"Proximity Cones"

This last piece is a bit of a weird one, but nonetheless necessary. During testing, even with the previous three systems in place, players were running into an odd problem - when they made a small swipe closely aligned with the 45 degree diagonals of a tile, it would begin to move rapidly back and forth on one axis, as if it were confused on which direction it ought to be going in. Shame on me for this, but I never really took the time to figure out exactly why... it could be due to floating point rounding, or it could be due to the swipe's location reaching a point that would register contradicting movement depending on where the tile was currently wiggling. Regardless, I applied a blunt solution to the problem - if your swipe is short enough, it only is considered to be movement if it is within a certain range of angles from the center of the tile you're currently swiping. These "proximity cones" kind of emulate the zones of an analog stick (at least, that's how I envisioned it).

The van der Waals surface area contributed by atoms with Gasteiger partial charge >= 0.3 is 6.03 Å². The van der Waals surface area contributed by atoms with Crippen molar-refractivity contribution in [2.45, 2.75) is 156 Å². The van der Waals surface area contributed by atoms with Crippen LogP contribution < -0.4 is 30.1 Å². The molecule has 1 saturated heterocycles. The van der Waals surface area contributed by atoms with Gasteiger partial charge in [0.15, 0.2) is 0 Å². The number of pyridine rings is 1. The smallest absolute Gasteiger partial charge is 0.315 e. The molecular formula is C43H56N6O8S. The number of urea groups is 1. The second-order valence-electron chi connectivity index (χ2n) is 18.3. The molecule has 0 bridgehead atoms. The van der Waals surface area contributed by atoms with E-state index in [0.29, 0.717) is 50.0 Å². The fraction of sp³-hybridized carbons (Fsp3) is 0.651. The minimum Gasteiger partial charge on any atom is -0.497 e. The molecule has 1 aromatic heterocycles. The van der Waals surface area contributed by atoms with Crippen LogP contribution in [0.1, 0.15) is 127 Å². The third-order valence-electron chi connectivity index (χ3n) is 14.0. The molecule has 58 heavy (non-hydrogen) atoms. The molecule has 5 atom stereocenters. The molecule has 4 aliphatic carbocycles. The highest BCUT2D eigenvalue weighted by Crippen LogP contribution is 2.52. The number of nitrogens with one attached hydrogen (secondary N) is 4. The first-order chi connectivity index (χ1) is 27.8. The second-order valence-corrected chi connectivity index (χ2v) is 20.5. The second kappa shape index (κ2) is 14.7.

Essentially, if your swipe is a). short, and b).  isn't within a + or - amount of degrees from the absolute direction (up/down/left/right) you're trying to swipe in, it is disregarded. If your swipe is long, though, it's far away enough from the base tile to where it doesn't become a problem. So, rather than extending out into infinity, these proximity cones cut off at a certain distance from the tile. 

It's a hard concept to write out, so hopefully this (rough and not dead-accurate) diagram explains the rest.



Put It All Together, And... Movement!

This post was rather long-winded, but for good reason - the movement code in CROSSNIQ is some of the most complex in the game, right behind the system for tile wrapping and object pooling (which will be another post). Hopefully this gives developers setting out on their first touch-based project a little bit of inspiration!

Files

Sept 7 Alpha 1.11.zip (16 MB)
14 days ago